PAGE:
The 2-dollar coin, or "toonie," as Canadians call it, depicts an adult polar bear on an ice floe in early summer. Brent Townsend, a wildlife and landscape artist, created it. The design was selected in 1996 by a panel of judges including Al Gore, then the U.S. Senator from Tennessee.
Polar bears are known for their white coloration during winter when they absorb heat from the sun. As they approach freezing temperatures, the bears turn brown or black to avoid being seen by other animals. Polar bears are native to Arctic regions of the world but have been introduced to Greenland and parts of North America where there are no polar bears naturally occurring. In fact, Canadian authorities believe there are now more than 1,000 polar bears in the country.
On Canada's Atlantic coast, polar bears can be found in New Brunswick, Nova Scotia, and Prince Edward Island. In the Pacific region, bears can be found in British Columbia and Alaska.
There are several species of bear in Canada. Black bears are common throughout most of the country except in coastal areas where they are replaced by grizzly bears. In fact, 95 percent of all bears in Canada are grizzlies. American black bears are also present in some areas of western Canada.
Timmy is a white-fleeced sheep. His ears are long and droopy. He sometimes carries a plush bear around with him. His lunch box is blue and features a blue sheep motif. He enjoys electric shocks and apples are his favorite meal. Unless otherwise specified, community material is licensed under CC-BY-SA. Images and text are copyright of their respective owners, used here under license.
Timmy was born in Vermont and now lives in Oregon with his family. They eat lots of grasses and herbs but also enjoy some vegetables and fruit every now and then. Timmy has two sisters: Betty Lou and Suzy Sheep. Betty Lou is black and sells matches on the side of the road. Suzy is brown and works at the zoo as an animal trainer.
Betty Lou and Suzy have no human siblings but there are several other animals that live in the village of Bow Valley with them: Rover the dog, Olive the oleander tree, and Sven the snail. There are also many birds that live in Bow Valley including doves, finches, and a turkey vulture named Jeff who lives next door to the sheep.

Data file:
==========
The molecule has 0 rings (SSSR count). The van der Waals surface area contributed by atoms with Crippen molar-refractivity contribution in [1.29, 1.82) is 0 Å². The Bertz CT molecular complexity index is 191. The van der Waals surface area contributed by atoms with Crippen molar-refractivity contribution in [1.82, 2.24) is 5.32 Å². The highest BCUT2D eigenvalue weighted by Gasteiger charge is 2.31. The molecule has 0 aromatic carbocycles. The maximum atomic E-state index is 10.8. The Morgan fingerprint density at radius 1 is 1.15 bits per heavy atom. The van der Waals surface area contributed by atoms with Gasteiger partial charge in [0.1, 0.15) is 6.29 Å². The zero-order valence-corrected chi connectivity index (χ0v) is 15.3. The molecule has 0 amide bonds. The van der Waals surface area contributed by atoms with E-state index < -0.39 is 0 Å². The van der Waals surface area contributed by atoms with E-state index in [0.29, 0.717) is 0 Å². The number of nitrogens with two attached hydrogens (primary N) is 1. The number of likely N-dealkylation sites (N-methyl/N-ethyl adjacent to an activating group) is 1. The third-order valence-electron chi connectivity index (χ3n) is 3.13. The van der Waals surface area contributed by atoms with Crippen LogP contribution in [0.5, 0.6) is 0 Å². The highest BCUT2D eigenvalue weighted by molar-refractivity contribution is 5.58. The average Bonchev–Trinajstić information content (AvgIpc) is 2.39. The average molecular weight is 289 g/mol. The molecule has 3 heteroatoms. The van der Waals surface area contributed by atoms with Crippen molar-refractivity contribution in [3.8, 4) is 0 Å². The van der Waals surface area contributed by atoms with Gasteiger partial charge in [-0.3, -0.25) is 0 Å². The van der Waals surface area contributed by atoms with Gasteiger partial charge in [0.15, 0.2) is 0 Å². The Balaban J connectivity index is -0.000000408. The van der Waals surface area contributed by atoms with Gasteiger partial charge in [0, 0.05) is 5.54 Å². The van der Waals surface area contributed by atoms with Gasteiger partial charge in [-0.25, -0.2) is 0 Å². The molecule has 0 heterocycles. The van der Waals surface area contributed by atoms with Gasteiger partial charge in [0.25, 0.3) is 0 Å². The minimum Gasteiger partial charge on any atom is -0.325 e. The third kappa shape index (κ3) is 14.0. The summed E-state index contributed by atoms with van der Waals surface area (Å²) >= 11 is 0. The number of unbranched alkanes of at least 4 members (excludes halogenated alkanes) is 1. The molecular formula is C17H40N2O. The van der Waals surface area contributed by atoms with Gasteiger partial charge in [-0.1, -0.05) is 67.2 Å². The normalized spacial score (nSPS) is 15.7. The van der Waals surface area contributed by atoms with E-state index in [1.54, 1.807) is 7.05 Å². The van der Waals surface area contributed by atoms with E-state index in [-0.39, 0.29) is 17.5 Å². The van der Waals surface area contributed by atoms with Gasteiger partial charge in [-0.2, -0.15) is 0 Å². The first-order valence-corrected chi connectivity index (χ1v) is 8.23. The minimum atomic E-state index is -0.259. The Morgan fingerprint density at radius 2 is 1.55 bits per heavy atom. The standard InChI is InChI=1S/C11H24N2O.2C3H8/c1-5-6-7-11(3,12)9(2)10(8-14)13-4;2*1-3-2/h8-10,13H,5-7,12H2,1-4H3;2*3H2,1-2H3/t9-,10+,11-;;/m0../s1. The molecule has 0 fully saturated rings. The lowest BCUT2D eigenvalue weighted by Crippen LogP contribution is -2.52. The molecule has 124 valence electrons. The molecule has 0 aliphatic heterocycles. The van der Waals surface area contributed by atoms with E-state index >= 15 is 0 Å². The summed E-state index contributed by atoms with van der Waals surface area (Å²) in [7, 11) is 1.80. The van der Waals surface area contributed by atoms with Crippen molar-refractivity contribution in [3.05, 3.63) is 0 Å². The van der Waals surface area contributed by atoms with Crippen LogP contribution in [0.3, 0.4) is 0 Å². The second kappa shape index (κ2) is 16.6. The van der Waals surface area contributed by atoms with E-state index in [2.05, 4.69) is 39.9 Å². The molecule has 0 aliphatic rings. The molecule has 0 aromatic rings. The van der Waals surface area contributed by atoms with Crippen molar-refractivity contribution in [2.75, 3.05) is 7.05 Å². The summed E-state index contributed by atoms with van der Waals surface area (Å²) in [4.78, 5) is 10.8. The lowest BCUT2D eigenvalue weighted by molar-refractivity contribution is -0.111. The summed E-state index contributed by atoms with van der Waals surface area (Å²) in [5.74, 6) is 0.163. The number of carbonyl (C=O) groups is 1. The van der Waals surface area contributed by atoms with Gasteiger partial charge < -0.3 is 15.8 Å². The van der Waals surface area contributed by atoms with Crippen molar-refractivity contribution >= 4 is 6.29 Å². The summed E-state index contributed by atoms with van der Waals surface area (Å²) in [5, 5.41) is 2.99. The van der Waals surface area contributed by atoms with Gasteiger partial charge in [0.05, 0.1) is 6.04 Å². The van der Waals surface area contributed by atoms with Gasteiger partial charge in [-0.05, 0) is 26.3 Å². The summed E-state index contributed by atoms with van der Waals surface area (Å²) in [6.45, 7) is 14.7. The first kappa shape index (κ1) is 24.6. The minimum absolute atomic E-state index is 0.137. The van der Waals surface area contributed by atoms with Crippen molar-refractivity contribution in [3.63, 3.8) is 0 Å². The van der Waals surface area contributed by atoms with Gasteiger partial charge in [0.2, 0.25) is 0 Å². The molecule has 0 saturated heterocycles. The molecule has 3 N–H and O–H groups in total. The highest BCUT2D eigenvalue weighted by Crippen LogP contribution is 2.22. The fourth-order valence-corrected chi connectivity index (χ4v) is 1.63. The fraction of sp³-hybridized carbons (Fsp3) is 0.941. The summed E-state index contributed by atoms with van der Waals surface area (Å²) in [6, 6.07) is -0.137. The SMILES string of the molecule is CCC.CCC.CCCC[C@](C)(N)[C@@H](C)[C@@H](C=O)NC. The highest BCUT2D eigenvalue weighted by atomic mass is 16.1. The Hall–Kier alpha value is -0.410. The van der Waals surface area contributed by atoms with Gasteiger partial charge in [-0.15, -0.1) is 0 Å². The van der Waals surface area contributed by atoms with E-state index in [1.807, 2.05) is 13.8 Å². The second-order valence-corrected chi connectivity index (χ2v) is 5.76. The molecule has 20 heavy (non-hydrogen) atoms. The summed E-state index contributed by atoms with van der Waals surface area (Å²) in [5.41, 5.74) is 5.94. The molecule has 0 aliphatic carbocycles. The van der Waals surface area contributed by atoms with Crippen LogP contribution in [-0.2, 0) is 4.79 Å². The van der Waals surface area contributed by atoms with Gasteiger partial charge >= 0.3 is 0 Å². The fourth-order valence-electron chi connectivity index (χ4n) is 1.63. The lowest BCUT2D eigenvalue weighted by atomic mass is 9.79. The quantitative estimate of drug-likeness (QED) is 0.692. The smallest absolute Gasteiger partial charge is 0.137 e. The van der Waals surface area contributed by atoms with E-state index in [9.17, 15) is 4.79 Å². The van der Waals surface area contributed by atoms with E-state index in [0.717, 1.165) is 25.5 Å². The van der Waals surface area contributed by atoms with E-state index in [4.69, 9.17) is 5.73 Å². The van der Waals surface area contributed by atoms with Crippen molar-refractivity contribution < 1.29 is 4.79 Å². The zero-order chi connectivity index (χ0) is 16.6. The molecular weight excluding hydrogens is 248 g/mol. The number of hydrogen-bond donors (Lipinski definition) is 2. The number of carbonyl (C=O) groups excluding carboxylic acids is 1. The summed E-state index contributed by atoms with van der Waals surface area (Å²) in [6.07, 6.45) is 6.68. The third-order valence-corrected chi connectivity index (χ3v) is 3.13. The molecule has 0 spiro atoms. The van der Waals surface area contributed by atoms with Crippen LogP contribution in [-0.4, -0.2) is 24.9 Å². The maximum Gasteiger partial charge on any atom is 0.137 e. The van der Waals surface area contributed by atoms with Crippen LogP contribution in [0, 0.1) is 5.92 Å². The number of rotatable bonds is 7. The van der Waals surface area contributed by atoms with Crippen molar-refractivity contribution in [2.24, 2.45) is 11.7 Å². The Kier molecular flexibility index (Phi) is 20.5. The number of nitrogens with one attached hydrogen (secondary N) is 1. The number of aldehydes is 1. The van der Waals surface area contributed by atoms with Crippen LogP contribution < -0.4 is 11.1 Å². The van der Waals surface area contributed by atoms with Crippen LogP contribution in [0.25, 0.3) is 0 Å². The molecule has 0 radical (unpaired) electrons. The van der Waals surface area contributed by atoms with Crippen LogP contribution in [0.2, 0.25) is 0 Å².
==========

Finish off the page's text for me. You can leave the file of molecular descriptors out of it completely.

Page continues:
One day when Timmy was just a little lamb he went to visit his friends down the road at the Bow Valley farm. It was a sunny day out and all the animals were outside playing together like usual. Then suddenly Betty Lou saw someone she didn't expect coming towards her house across the street: her father!
Lennie is instantly compared to an animal the first time we meet him: "... as he walked slowly, dragging his feet a little, the way a bear drags his paws." p. 2 of Chapter 1. There will be numerous similar analogies throughout the story, as well as occasional comparisons to children and the mad.
Lennie is self-absorbed and irresponsible. He spends most of his time drinking and playing cards with his friends until the moment when they want something from him. Then he refuses or runs away. He also eats without thinking about it which makes him appear beast-like to Tom.
Although he doesn't like to admit it, Tom realizes that something is wrong with Lennie. When their father goes to jail, Tom decides to take care of his brother himself but this proves to be very difficult.
Lennie's main problem is that he lacks willpower which makes him easy to cheat out of his money by others. For example, when his friends offer him money for a game of poker, he accepts even though he knows he won't be able to resist them if he wants to keep the money.
Also, he isn't able to say no even when someone needs him to do something he doesn't want to do. For example, when Mr. McBride asks him to clean out his barn, Lennie feels obliged to do it because he needs the money.